Chicken and egg. Someone is unstable due to traumatization. So do you focus on stabilization interventions, which means the client continues to struggle with the trauma? Or do you take the leap, risking further destabilization, to treat the trauma and solve the problem?
For example, many substance abusers have been told by therapists, “You can’t work on your trauma until you’ve been sober/clean for a year.” And they often respond, “But how can I get sober/clean while the trauma is still bothering me?”
I believe in the phase model approach, in which stabilization and coping skills come before trauma resolution – in fact, I developed such a model. So I understand the therapist’s rationale in deferring the trauma work until the client is stable. But that doesn’t work for those clients who can’t achieve stability. So I think it’s important to be creative and courageous in finding ways to get the trauma work done, even in less than ideal conditions.
This is not as risky as it may sound. A research team in the Netherlands (ter Heide et al, 2011) treated severely traumatized refugees with EMDR and found that
• EMDR treatment did not increase the dropout rate, compared to the stabilization approach.
• Those who did drop out in the EMDR condition did not do so because of unmanageable stress.
• Those receiving EMDR had better outcomes than those receiving stabilization.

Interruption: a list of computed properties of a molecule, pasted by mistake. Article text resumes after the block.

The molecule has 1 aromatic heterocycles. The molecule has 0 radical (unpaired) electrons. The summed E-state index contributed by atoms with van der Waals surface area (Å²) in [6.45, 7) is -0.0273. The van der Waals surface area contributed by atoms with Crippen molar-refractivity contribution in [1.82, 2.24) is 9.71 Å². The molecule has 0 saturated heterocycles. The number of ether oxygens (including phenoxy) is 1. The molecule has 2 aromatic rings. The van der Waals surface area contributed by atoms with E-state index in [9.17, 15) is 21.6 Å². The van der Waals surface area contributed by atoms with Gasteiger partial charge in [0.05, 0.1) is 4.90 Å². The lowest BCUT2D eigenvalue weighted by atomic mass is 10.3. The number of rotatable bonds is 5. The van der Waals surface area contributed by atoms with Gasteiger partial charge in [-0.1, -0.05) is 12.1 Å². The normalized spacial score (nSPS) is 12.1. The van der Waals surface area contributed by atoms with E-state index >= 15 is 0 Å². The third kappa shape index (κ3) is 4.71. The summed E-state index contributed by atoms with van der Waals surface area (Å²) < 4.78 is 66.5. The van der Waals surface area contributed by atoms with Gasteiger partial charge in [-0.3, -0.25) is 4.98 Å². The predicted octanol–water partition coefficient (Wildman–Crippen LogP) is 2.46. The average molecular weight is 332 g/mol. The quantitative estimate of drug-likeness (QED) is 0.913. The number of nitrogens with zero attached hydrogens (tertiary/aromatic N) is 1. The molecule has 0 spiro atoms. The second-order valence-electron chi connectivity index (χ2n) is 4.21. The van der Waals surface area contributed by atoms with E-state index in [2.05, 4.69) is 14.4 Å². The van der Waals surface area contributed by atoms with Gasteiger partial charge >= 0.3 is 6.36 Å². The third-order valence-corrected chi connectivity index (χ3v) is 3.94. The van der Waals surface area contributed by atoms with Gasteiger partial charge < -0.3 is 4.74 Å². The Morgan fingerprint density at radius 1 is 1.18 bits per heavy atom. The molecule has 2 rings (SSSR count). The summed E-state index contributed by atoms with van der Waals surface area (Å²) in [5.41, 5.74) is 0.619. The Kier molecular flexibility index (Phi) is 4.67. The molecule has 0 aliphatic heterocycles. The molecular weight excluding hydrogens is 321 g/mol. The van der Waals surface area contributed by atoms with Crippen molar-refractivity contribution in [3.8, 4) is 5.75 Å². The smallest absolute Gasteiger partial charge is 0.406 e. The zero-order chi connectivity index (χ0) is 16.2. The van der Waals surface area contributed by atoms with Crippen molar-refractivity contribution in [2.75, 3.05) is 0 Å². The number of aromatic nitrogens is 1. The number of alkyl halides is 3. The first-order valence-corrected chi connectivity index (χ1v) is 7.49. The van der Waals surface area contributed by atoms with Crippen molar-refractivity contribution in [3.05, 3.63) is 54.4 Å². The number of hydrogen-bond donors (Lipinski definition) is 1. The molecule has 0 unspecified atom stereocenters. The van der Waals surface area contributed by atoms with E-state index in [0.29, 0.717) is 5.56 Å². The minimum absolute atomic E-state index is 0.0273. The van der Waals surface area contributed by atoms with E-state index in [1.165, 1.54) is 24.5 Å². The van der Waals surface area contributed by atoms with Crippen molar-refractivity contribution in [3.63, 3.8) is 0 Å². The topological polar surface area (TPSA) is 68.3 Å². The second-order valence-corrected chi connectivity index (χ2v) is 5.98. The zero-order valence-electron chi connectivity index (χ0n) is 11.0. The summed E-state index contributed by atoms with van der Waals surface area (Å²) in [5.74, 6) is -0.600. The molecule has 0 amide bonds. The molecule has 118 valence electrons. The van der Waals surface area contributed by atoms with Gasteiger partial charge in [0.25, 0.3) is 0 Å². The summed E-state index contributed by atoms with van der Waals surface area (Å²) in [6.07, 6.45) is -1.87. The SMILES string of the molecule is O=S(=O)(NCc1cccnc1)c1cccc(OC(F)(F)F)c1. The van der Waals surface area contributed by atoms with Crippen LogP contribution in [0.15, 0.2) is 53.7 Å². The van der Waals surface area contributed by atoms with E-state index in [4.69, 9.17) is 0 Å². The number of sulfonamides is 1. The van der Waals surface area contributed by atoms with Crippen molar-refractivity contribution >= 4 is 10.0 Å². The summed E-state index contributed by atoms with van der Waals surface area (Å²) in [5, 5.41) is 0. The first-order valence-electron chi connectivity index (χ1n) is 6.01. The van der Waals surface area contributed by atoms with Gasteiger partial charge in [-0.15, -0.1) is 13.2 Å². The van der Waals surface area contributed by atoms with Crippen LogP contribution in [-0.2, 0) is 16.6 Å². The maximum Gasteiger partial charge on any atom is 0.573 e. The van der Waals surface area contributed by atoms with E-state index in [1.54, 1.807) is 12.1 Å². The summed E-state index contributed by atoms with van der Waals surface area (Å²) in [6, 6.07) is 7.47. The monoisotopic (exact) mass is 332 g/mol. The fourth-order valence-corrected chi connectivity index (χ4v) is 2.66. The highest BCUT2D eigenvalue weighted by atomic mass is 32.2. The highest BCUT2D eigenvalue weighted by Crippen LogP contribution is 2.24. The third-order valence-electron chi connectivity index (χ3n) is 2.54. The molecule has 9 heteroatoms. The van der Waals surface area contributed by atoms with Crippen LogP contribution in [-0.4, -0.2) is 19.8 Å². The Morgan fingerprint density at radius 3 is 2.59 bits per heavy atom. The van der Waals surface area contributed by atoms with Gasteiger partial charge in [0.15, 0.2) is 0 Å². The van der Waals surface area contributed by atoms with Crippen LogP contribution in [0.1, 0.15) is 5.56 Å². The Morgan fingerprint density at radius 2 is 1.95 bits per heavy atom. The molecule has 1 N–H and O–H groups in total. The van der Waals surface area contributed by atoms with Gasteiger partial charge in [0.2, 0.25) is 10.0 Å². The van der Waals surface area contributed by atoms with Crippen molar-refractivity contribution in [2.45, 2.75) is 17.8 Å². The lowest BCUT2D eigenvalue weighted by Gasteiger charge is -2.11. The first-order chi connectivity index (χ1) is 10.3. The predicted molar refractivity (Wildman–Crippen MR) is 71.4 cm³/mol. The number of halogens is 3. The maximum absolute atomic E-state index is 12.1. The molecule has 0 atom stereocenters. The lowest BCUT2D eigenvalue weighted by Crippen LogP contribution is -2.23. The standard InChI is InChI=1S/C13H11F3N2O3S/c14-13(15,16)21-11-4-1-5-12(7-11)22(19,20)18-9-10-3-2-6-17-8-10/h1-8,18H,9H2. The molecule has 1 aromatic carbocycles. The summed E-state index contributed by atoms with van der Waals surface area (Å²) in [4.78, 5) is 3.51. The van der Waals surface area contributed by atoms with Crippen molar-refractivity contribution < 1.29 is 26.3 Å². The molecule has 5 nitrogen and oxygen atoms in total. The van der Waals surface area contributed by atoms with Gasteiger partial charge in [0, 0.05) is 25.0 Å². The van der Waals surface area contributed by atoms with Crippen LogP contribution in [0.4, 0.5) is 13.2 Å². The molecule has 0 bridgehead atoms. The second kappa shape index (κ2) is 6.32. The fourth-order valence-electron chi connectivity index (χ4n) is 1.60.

This does not mean that we should be recklessly jumping into trauma work. If a given client is at risk of becoming destabilized from the work, we would typically utilize the phase model approach to build stability and coping skills first.
On the other hand, we should not wait indefinitely for perfect stability before getting the trauma work done. Unfortunately, even many who self-identify as trauma therapists may incessantly postpone the actual trauma work, waiting until the client is “ready.”
So how is it balanced? When to stabilize, and when to go forward with trauma work?
I’m often asked by potential clients whether they should go to an inpatient program or to one of our private intensive therapy retreats. I advise them that if they are so unstable as to be in danger (of physical harm or deterioration in daily functioning), then they need the safety and support of the inpatient setting. Otherwise I encourage them to do the intensive therapy, which features extensive trauma work.
If stability is an issue but the client is capable of doing the trauma work, one solution is to build in temporary external supports while the trauma work is being done. In that case we would get the trauma work done quickly via intensive treatment, so the external supports are not needed for very long. In practical terms this may simply involve being accompanied by a supportive and responsible family member while participating in a multi-day intensive therapy retreat.
Someone recently told me that in her inpatient setting, she was advised that she would benefit most from something like EMDR – but it was only available to her for two hours per week! The rest of the time was devoted to group meetings, yoga, and the like. Since most of therapy’s deep and lasting change happens via memory reconsolidation, I think the preference has to be for the trauma work when that is feasible.
And I think it’s our job to make every effort to make it feasible. Trauma resolution is often the best stabilization strategy.
ter Heide, F. J. J.; Mooren, T. M.; Kleijn, W.; de Jongh, A.; & Kleber, R. J. (2011). EMDR versus stabilisation in traumatised asylum seekers and refugees: results of a pilot study. European Journal of Psychotraumatology, 2, 1-11.
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